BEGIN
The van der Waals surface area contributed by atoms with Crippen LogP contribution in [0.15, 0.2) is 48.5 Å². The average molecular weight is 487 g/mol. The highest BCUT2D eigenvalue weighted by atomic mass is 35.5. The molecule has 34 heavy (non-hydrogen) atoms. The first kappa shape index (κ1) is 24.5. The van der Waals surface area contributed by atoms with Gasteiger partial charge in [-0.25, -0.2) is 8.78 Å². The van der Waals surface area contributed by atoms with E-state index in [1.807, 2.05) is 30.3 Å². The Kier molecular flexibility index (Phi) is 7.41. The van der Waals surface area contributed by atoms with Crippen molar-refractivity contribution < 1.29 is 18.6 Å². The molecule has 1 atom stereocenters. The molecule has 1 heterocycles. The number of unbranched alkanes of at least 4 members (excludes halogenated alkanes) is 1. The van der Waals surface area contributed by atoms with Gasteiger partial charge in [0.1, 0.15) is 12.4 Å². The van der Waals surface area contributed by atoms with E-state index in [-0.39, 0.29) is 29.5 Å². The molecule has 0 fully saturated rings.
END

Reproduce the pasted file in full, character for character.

The van der Waals surface area contributed by atoms with Crippen LogP contribution in [0.15, 0.2) is 48.5 Å². The average molecular weight is 487 g/mol. The highest BCUT2D eigenvalue weighted by atomic mass is 35.5. The molecule has 34 heavy (non-hydrogen) atoms. The first kappa shape index (κ1) is 24.5. The van der Waals surface area contributed by atoms with Gasteiger partial charge in [-0.25, -0.2) is 8.78 Å². The van der Waals surface area contributed by atoms with E-state index in [1.807, 2.05) is 30.3 Å². The Kier molecular flexibility index (Phi) is 7.41. The van der Waals surface area contributed by atoms with Crippen molar-refractivity contribution < 1.29 is 18.6 Å². The molecule has 1 atom stereocenters. The molecule has 1 heterocycles. The number of unbranched alkanes of at least 4 members (excludes halogenated alkanes) is 1. The van der Waals surface area contributed by atoms with Gasteiger partial charge in [0.1, 0.15) is 12.4 Å². The van der Waals surface area contributed by atoms with E-state index in [-0.39, 0.29) is 29.5 Å². The molecule has 0 fully saturated rings.